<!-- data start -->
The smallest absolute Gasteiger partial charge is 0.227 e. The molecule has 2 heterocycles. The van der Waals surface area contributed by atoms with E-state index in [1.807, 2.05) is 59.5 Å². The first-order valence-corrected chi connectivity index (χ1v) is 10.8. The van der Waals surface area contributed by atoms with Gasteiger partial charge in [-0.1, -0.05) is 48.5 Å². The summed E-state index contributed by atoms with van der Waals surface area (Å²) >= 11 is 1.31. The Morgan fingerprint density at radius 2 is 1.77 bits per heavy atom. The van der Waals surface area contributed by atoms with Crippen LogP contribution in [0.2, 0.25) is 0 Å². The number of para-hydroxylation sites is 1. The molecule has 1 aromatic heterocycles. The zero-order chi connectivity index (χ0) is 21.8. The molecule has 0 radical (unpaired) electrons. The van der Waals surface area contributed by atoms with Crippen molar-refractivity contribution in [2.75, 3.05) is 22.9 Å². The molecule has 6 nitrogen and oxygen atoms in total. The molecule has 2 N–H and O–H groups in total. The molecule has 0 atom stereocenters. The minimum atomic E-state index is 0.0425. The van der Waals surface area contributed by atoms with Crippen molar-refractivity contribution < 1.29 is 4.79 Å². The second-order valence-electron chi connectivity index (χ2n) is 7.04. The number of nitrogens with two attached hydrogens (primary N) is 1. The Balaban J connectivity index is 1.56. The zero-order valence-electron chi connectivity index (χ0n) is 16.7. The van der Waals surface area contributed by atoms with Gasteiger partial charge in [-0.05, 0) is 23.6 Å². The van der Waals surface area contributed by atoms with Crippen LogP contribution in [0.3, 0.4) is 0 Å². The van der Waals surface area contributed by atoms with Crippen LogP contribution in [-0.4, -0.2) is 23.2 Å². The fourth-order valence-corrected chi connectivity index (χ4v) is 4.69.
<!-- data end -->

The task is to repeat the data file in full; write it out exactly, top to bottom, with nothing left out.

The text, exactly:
The smallest absolute Gasteiger partial charge is 0.227 e. The molecule has 2 heterocycles. The van der Waals surface area contributed by atoms with E-state index in [1.807, 2.05) is 59.5 Å². The first-order valence-corrected chi connectivity index (χ1v) is 10.8. The van der Waals surface area contributed by atoms with Gasteiger partial charge in [-0.1, -0.05) is 48.5 Å². The summed E-state index contributed by atoms with van der Waals surface area (Å²) >= 11 is 1.31. The Morgan fingerprint density at radius 2 is 1.77 bits per heavy atom. The van der Waals surface area contributed by atoms with Crippen LogP contribution in [0.2, 0.25) is 0 Å². The number of para-hydroxylation sites is 1. The molecule has 1 aromatic heterocycles. The zero-order chi connectivity index (χ0) is 21.8. The molecule has 0 radical (unpaired) electrons. The van der Waals surface area contributed by atoms with Crippen molar-refractivity contribution in [2.75, 3.05) is 22.9 Å². The molecule has 6 nitrogen and oxygen atoms in total. The molecule has 2 N–H and O–H groups in total. The molecule has 0 atom stereocenters. The minimum atomic E-state index is 0.0425. The van der Waals surface area contributed by atoms with Crippen molar-refractivity contribution < 1.29 is 4.79 Å². The second-order valence-electron chi connectivity index (χ2n) is 7.04. The number of nitrogens with two attached hydrogens (primary N) is 1. The Balaban J connectivity index is 1.56. The zero-order valence-electron chi connectivity index (χ0n) is 16.7. The van der Waals surface area contributed by atoms with Gasteiger partial charge in [-0.05, 0) is 23.6 Å². The van der Waals surface area contributed by atoms with Crippen LogP contribution in [0.3, 0.4) is 0 Å². The van der Waals surface area contributed by atoms with Crippen LogP contribution in [-0.4, -0.2) is 23.2 Å². The fourth-order valence-corrected chi connectivity index (χ4v) is 4.69.